What we don’t know is when and why Wright went to Scotland. There are a number of theories: his parents were London Scots and returned home; Wright or his family were escaping plague in London and there is even a suggestion that a priest converted Wright to Catholicism and essentially kidnapped him.
I suspect the answer is the simpler version and that he had Scottish connections, even if he was born in London. As an exiled Scot living in London I understand why he would refer to himself in different ways depending on the context. I also suspect that despite his time abroad he may well have been identified by Evelyn and others as a Scot because he had a distinct accent, he sounded like a Scot.
There are two other things worth mentioning in regard to Wright and Scotland. The first is the suggestion that he returned to Scotland in 1662 (presumably after this diary entry in October) and stayed until 1665. This theory is based on the fact that his sitters between these dates are Scottish. I think it is possible he did make this trip although there is no real evidence to support that view. The theory may also be reinforced by a painting sold recently at auction from this time, attributed to Wright, of a “gentleman” but actually showing a judge of the Court of Session in Edinburgh. I doubt such a painting would have been done in London.
The second Scottish connection is Wright’s wife. His wife is perhaps more of a mystery than Wright’s origins. We don’t even know her name. She is mentioned once as “related to the most noble and distinguished families in Scotland”. It has been claimed these aristocratic connections are the reason Wright came to Scotland; how he obtained portrait commissions; why he converted to Catholicism; why he returned to England; why he returned again to Scotland and a host of other things. Further details of Mrs Wright may emerge in the future but at present she remains a frustratingly elusive figure.
“who lived long at Rome…”
Wright’s residence in Rome seems to be well known, enough for Evelyn to know about and comment on it. Wright appears to have spent a decade or so in Rome. He arrives some time between 1642 and 1644. There is a portrait, the earliest known by Wright, of Robert Bruce, 1st Earl of Ailesbury which is inscribed as painted in Rome probably around this time. He then seems to disappear from the records presumably developing his skills although it is surprising that there are not more known paintings from this period.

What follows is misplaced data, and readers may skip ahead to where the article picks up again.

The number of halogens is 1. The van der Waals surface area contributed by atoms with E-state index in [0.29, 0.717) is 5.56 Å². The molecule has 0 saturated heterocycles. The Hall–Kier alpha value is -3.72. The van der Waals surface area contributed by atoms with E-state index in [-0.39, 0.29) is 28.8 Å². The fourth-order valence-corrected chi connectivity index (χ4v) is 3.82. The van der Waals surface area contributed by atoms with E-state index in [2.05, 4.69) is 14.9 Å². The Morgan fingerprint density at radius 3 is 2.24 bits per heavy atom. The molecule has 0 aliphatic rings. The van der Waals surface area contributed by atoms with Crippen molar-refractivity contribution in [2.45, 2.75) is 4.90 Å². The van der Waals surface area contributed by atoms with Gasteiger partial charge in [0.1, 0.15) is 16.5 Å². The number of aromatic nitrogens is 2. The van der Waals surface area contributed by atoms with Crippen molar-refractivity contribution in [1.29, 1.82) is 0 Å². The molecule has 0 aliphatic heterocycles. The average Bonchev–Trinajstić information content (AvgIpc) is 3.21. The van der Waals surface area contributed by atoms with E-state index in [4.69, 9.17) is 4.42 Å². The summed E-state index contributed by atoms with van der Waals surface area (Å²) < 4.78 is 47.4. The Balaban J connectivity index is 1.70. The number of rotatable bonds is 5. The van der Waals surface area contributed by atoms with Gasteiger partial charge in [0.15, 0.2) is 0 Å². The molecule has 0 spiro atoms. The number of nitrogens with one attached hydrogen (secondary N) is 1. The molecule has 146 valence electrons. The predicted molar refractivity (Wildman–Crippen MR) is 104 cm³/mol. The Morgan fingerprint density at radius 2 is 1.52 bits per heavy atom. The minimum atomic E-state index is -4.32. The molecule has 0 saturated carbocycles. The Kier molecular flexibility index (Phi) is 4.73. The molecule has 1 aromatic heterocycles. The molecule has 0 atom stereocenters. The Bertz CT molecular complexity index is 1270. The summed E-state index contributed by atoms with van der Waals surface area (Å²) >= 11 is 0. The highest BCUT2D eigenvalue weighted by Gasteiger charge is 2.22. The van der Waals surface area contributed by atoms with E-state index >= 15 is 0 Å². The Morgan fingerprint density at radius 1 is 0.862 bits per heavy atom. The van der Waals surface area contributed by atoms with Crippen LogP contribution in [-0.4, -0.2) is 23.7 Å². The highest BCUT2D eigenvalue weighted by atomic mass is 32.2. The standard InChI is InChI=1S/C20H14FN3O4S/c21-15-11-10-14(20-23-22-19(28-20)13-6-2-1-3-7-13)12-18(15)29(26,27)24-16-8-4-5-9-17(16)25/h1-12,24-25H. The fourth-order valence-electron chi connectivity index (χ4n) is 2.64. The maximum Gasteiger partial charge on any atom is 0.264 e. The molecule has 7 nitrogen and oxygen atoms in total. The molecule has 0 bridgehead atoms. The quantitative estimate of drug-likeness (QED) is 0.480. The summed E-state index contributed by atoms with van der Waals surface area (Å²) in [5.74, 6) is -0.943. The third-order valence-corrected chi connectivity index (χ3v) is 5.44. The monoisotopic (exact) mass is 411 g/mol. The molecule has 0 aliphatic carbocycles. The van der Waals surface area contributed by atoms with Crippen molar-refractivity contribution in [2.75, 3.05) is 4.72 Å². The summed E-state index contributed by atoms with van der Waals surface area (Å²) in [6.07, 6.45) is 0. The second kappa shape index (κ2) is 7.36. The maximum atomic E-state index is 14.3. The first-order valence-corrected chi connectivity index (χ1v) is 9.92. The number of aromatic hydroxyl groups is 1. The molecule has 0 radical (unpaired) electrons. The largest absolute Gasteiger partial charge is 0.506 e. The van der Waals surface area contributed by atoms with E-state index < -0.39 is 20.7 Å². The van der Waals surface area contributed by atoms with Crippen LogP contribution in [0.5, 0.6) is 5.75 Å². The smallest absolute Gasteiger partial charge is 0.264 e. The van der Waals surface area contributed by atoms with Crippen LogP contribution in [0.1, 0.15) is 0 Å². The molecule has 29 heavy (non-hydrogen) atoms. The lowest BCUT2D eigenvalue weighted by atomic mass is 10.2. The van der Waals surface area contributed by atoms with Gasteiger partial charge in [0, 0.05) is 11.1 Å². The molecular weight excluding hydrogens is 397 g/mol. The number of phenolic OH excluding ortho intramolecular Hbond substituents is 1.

His studies must have paid off because when he does appear again on the record it is as a newly inducted member of the Academy of St Luke in Rome in 1648. To put this in context (and to explain why this is surprising) he is the only British painter in the 17th century to achieve this honour and the other foreign painters on the Academy’s roll at the time include Poussin and Velasquez. Following his membership he appears from time to time in the Academy’s records from 1648 to 1653.
One thing is clear from the Roman years and the membership of the Academy – if Wright hadn’t adopted catholicism before he arrived in Rome by the time he left he had converted.
“was esteemed a good painter…”
This is an interesting reference. Evelyn doesn’t say Wright is a good painter or a bad one but that he – was – esteemed a good painter. This might simply be a reference to his time abroad or specifically his membership of the Academy of St Luke. In a later diary entry Evelyn will make a judgment on Wright as a painter but for the time being he is being equivocal. We don’t know the what paintings of Wright that Evelyn has seen to make his assessment, other than the few he is about to mention…
“The Pictures of the Judges at Guild-hall are of his hand…”
I’m going to return to Wright and the judges in the next post (Part 3). It is perhaps worth saying now that this line has caused confusion. The judges in the Guildhall is usually taken to mean the “fire judges” a series of portraits commissioned after the Great Fire of London. But the fire is, of course in 1666, four years after this entry…